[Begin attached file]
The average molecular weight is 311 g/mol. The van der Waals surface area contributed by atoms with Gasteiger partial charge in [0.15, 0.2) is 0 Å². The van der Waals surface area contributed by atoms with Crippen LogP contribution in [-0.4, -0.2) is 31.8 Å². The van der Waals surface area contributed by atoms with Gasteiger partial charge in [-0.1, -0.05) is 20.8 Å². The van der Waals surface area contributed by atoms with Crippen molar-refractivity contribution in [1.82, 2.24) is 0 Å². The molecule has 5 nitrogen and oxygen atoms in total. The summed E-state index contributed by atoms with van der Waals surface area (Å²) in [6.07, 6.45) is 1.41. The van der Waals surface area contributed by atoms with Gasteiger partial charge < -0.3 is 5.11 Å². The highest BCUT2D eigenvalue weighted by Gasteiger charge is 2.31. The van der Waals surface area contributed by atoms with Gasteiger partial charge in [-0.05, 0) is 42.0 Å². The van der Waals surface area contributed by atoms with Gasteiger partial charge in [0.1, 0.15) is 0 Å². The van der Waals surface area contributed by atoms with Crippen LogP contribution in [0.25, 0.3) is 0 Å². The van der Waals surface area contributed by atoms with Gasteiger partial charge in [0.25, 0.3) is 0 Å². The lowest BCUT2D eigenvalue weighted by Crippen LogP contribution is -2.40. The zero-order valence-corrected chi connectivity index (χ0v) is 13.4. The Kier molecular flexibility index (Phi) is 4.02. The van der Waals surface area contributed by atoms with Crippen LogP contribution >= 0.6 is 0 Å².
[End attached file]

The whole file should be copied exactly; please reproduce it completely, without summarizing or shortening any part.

The average molecular weight is 311 g/mol. The van der Waals surface area contributed by atoms with Gasteiger partial charge in [0.15, 0.2) is 0 Å². The van der Waals surface area contributed by atoms with Crippen LogP contribution in [-0.4, -0.2) is 31.8 Å². The van der Waals surface area contributed by atoms with Gasteiger partial charge in [-0.1, -0.05) is 20.8 Å². The van der Waals surface area contributed by atoms with Crippen molar-refractivity contribution in [1.82, 2.24) is 0 Å². The molecule has 5 nitrogen and oxygen atoms in total. The summed E-state index contributed by atoms with van der Waals surface area (Å²) in [6.07, 6.45) is 1.41. The van der Waals surface area contributed by atoms with Gasteiger partial charge < -0.3 is 5.11 Å². The highest BCUT2D eigenvalue weighted by Gasteiger charge is 2.31. The van der Waals surface area contributed by atoms with Gasteiger partial charge in [-0.05, 0) is 42.0 Å². The van der Waals surface area contributed by atoms with Gasteiger partial charge in [0.1, 0.15) is 0 Å². The van der Waals surface area contributed by atoms with Crippen LogP contribution in [0.25, 0.3) is 0 Å². The van der Waals surface area contributed by atoms with Gasteiger partial charge in [0.25, 0.3) is 0 Å². The lowest BCUT2D eigenvalue weighted by Crippen LogP contribution is -2.40. The zero-order valence-corrected chi connectivity index (χ0v) is 13.4. The Kier molecular flexibility index (Phi) is 4.02. The van der Waals surface area contributed by atoms with Crippen LogP contribution >= 0.6 is 0 Å².